James C. Paulson
James C. Paulson obtained his PhD (Biochemistry) in 1974 from the University of Illinois at Champaign-Urbana, and did post-doctoral work at Duke University Medical Centre, in Durham, North Carolina from 1974–78.
From 1978 – 1990 he rose from Assistant Professor to full Professor and vice-chair in the Department of Biological Chemistry at the UCLA School of Medicine where he developed an interest in analysis of receptor specificity of influenza viruses from different host species.
From 1990–1999 he served as Vice President and Member Board of Directors of Cytel Corporation, La Jolla, CA.
From 1999–2012 Professor at the Scripps Research Institute. 2013 to present: Chairman and Professor, Department of Cell and Molecular Biology, Professor, Department of Chemical Physiology at The Scripps Research Institute, La Jolla, CA.
Dr. Paulson served as the President for the Society for Glycobiology from 2002–2003, Director of the Consortium for Functional Glycomics an international consortium of over 500 investigators from 2001–2011, served on National Academy of Sciences Glycoscience Committee from 2011–2012, and currently Chair-elect, ACS Division of Carbohydrate Chemistry.
His current research interests include the roles of glycan binding proteins in the modulation of immune cell signaling, and the influence of receptor specificity in host tropism of mammalian and animal influenza viruses.
Siglecs as sensors of self
The sialic acid binding immunoglobulin lectin (siglec) family of cell adhesion molecules are differentially expressed on white blood cells that confer innate and adaptive immune responses. Because they recognize sialic acid containing glycans as ligands, which are expressed on all mammalian cells, the siglecs are increasingly recognized as receptors that help the immune system distinguish between self and non-self.
To study the roles of ligands in siglec function, we have developed liposomal nanoparticles bearing a multivalent display of specific siglec ligands that can target the desired siglec on living cells in vivo. Using this platform, we have investigated the roles of B cell siglecs, CD22 and Siglec-G in modulation of B cell receptor signaling. CD22 and Siglec-G, are well documented as inhibitory co-receptors of the B cell receptor. We propose that CD22 and Siglec-G cooperate to tolerize B cells that recognize a cell surface autoantigen through their recruitment to the site of the immunological synapse via sialic acid containing ligands on the antigen-bearing cell. The result is induction of a tolerogenic circuit that induces B cell apoptosis. To test this, we generated liposomes displaying an antigen and siglec ligands to mimic a cell expressing an autoantigen.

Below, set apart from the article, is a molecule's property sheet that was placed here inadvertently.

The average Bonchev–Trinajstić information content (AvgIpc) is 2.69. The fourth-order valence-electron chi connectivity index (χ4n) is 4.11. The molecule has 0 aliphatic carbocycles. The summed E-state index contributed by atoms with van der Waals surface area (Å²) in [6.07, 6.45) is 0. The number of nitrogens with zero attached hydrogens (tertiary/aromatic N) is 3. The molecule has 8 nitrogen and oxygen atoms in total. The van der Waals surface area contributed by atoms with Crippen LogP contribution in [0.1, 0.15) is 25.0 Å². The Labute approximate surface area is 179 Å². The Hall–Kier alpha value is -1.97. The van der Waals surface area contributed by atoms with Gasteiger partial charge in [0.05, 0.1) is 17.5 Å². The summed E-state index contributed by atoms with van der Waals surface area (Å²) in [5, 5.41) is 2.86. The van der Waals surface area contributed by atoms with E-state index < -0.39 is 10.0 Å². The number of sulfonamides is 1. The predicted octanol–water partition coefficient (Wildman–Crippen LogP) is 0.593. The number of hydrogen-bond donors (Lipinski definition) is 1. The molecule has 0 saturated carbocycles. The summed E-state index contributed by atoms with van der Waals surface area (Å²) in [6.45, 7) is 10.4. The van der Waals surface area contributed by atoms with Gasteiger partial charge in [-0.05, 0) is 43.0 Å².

Remarkably, injection of the liposomes into mice results in induction of apoptosis in reactive B cells, and the mice are then incapable of mounting an antibody response to that antigen in a subsequent challenge. Since development of inhibitory antibodies to FVIII is a serious problem in treatment of hemophilia A patients, we investigated the potential of this approach for inducing tolerance to FVIII in a hemophilia mouse model. Our tolerizing liposomes prevented formation of inhibitory FVIII antibodies, allowing for effective administration of FVIII to hemophilia mice to prevent bleeding. Further studies have documented that the same toleragenic mechanism is induced by natural siglec ligands present on cells that contain a membrane bound antigen.
Thus, we suggest that a major function of the B cell siglecs is to recognize sialic acid as ‘self’, and to induce apoptosis in autoreactive B cells for maintainence of peripheral tolerance. Exploiting this mechanism has therapeutic potential in the areas of autoimmunity, allergies, and biotherapeutics.